00:16:32 Enzo: And so we wanted to be clear that we wanted to try to solve some problems and make sure that we were solving the right problems. So at this moment of time, we were like, okay, let's not build the tracking at all. Let's build the data of these and let's validate our assumption that people have data, but that this sits on it. And so at this moment we're looking into ways to plug into an existing data stream without having to build it. 

00:16:57 Enzo: And this is about when Segment came out as the leading customer. That's a platform leading, meaning they have the most customers. And so for us to kind of, you know, piggy pack on someone else's customer base, it seems like it was the, the best place we could get started. There were two other reasons why we started with Segment. The first one is because it's quite an expensive product.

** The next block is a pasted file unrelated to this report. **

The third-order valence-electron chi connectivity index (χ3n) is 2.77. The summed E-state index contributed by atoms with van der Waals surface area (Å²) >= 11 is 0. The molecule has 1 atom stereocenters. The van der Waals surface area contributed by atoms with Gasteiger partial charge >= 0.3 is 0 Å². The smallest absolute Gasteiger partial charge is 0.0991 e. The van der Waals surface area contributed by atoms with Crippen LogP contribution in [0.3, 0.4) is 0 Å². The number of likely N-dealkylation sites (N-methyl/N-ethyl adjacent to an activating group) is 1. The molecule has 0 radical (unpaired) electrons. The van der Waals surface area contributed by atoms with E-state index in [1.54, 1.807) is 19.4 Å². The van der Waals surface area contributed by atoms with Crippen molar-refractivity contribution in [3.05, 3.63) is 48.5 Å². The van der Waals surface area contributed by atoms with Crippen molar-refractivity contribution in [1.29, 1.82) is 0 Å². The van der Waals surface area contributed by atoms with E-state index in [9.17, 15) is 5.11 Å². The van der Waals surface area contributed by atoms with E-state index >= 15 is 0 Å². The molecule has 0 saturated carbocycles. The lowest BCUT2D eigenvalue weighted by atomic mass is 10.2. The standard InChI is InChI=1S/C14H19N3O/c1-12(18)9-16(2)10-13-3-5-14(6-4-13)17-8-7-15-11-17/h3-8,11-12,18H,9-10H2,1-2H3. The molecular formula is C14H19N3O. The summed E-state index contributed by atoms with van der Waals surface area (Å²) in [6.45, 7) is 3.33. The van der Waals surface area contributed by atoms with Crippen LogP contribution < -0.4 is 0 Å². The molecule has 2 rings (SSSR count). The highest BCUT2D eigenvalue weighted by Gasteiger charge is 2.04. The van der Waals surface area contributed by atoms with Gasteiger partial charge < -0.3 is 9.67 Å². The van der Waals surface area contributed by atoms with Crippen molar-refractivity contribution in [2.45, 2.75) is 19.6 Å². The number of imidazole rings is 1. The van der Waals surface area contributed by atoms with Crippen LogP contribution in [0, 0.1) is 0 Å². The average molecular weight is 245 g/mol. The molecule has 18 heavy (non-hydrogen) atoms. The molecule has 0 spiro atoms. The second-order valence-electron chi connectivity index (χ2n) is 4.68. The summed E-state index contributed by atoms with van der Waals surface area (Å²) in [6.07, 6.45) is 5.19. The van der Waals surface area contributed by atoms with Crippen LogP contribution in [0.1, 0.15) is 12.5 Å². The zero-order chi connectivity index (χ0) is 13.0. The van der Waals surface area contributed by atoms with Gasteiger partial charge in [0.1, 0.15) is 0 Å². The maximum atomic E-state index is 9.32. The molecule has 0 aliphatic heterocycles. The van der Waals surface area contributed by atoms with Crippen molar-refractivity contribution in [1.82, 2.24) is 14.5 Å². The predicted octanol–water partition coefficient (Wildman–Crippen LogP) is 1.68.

00:17:18 Enzo: We call this, we call it a best in breed product, meaning that people that buy it know it's a bit more expensive, but they want to have something better. And we wanted June to be also the best in breed product, so kind of our ICP were compatible. And the third reason was really just scoping the reason we didn't have much entering resources. We just raised, I think a couple of hundred thousand bucks of proceeds and we couldn't afford to build both the Dynamics product and the tracking product. 

00:17:45 Enzo: So we started with Segment, this allowed us to build a beta in six months, launch it on the product end and get the first feedback and the first traffic on the product. And then what happened over time is that we expanded to other CDPs, Rudderstack and Freshpaint, which were actually nice enough to build on top of June. So we didn't have to push, put investment into that, which was great.